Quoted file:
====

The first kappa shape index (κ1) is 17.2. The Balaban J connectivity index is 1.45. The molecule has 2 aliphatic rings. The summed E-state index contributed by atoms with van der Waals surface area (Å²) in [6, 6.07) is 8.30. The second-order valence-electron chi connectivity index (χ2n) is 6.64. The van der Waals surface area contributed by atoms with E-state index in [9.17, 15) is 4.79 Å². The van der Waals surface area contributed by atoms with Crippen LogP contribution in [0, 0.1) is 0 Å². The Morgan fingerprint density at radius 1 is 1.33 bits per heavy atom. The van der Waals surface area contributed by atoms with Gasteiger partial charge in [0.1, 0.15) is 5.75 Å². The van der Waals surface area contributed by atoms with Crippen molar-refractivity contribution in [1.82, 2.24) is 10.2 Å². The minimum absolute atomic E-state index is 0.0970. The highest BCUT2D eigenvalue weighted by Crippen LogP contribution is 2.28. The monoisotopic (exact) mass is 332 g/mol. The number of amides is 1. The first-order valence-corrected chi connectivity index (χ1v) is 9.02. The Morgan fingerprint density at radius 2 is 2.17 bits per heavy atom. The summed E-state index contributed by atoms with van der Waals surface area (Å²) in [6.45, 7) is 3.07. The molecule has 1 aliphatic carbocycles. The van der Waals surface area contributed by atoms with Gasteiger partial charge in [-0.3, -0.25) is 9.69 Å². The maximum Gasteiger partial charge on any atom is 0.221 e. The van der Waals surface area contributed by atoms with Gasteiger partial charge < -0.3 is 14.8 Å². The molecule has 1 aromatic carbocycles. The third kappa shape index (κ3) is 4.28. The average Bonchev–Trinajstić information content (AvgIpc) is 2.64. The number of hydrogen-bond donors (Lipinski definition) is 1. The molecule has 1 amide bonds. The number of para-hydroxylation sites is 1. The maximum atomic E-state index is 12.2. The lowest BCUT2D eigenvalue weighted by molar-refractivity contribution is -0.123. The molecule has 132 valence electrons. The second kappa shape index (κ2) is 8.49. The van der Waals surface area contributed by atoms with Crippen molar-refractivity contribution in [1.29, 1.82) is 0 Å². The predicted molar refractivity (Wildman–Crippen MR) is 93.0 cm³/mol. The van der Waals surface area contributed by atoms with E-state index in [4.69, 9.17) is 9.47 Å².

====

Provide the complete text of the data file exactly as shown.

The first kappa shape index (κ1) is 17.2. The Balaban J connectivity index is 1.45. The molecule has 2 aliphatic rings. The summed E-state index contributed by atoms with van der Waals surface area (Å²) in [6, 6.07) is 8.30. The second-order valence-electron chi connectivity index (χ2n) is 6.64. The van der Waals surface area contributed by atoms with E-state index in [9.17, 15) is 4.79 Å². The van der Waals surface area contributed by atoms with Crippen LogP contribution in [0, 0.1) is 0 Å². The Morgan fingerprint density at radius 1 is 1.33 bits per heavy atom. The van der Waals surface area contributed by atoms with Gasteiger partial charge in [0.1, 0.15) is 5.75 Å². The van der Waals surface area contributed by atoms with Crippen molar-refractivity contribution in [1.82, 2.24) is 10.2 Å². The minimum absolute atomic E-state index is 0.0970. The highest BCUT2D eigenvalue weighted by Crippen LogP contribution is 2.28. The monoisotopic (exact) mass is 332 g/mol. The number of amides is 1. The first-order valence-corrected chi connectivity index (χ1v) is 9.02. The Morgan fingerprint density at radius 2 is 2.17 bits per heavy atom. The summed E-state index contributed by atoms with van der Waals surface area (Å²) in [6.45, 7) is 3.07. The molecule has 1 aliphatic carbocycles. The van der Waals surface area contributed by atoms with Gasteiger partial charge in [-0.3, -0.25) is 9.69 Å². The maximum Gasteiger partial charge on any atom is 0.221 e. The van der Waals surface area contributed by atoms with Gasteiger partial charge < -0.3 is 14.8 Å². The molecule has 1 aromatic carbocycles. The third kappa shape index (κ3) is 4.28. The average Bonchev–Trinajstić information content (AvgIpc) is 2.64. The number of hydrogen-bond donors (Lipinski definition) is 1. The molecule has 1 amide bonds. The number of para-hydroxylation sites is 1. The maximum atomic E-state index is 12.2. The lowest BCUT2D eigenvalue weighted by molar-refractivity contribution is -0.123. The molecule has 132 valence electrons. The second kappa shape index (κ2) is 8.49. The van der Waals surface area contributed by atoms with Crippen molar-refractivity contribution in [1.29, 1.82) is 0 Å². The predicted molar refractivity (Wildman–Crippen MR) is 93.0 cm³/mol. The van der Waals surface area contributed by atoms with E-state index in [4.69, 9.17) is 9.47 Å².